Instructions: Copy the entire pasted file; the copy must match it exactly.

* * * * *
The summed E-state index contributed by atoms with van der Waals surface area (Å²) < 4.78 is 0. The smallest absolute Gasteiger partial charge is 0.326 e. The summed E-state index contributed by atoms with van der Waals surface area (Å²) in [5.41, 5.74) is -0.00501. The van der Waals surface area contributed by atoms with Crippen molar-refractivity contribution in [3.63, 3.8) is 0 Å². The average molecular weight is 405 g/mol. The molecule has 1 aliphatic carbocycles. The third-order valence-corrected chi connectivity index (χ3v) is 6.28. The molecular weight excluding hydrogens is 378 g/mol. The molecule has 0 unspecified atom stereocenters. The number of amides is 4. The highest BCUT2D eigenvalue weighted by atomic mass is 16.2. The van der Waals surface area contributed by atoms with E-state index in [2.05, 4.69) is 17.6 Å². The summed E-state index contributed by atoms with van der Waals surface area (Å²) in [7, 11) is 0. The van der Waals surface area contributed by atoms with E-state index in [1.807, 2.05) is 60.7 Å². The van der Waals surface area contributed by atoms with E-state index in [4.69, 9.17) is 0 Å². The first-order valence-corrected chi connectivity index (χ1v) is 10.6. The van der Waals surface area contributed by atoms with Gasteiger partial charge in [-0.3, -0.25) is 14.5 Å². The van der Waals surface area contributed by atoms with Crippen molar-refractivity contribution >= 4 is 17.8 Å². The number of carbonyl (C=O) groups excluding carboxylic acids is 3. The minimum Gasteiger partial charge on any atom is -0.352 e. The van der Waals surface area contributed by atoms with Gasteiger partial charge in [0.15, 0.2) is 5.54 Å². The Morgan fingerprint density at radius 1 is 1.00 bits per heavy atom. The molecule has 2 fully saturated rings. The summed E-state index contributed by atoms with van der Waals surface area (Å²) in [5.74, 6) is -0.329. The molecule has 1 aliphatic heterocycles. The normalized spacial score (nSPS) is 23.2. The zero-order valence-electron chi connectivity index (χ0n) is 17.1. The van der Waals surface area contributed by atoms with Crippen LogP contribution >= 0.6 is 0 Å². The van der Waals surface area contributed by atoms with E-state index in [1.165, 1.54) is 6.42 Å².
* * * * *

The summed E-state index contributed by atoms with van der Waals surface area (Å²) < 4.78 is 0. The smallest absolute Gasteiger partial charge is 0.326 e. The summed E-state index contributed by atoms with van der Waals surface area (Å²) in [5.41, 5.74) is -0.00501. The van der Waals surface area contributed by atoms with Crippen molar-refractivity contribution in [3.63, 3.8) is 0 Å². The average molecular weight is 405 g/mol. The molecule has 1 aliphatic carbocycles. The third-order valence-corrected chi connectivity index (χ3v) is 6.28. The molecular weight excluding hydrogens is 378 g/mol. The molecule has 0 unspecified atom stereocenters. The number of amides is 4. The highest BCUT2D eigenvalue weighted by atomic mass is 16.2. The van der Waals surface area contributed by atoms with E-state index in [2.05, 4.69) is 17.6 Å². The summed E-state index contributed by atoms with van der Waals surface area (Å²) in [7, 11) is 0. The van der Waals surface area contributed by atoms with E-state index in [1.807, 2.05) is 60.7 Å². The van der Waals surface area contributed by atoms with E-state index in [4.69, 9.17) is 0 Å². The first-order valence-corrected chi connectivity index (χ1v) is 10.6. The van der Waals surface area contributed by atoms with Gasteiger partial charge in [-0.3, -0.25) is 14.5 Å². The van der Waals surface area contributed by atoms with Crippen molar-refractivity contribution >= 4 is 17.8 Å². The number of carbonyl (C=O) groups excluding carboxylic acids is 3. The minimum Gasteiger partial charge on any atom is -0.352 e. The van der Waals surface area contributed by atoms with Gasteiger partial charge in [0.15, 0.2) is 5.54 Å². The Morgan fingerprint density at radius 1 is 1.00 bits per heavy atom. The molecule has 2 fully saturated rings. The summed E-state index contributed by atoms with van der Waals surface area (Å²) in [5.74, 6) is -0.329. The molecule has 1 aliphatic heterocycles. The normalized spacial score (nSPS) is 23.2. The zero-order valence-electron chi connectivity index (χ0n) is 17.1. The van der Waals surface area contributed by atoms with Crippen LogP contribution >= 0.6 is 0 Å². The van der Waals surface area contributed by atoms with E-state index in [1.165, 1.54) is 6.42 Å².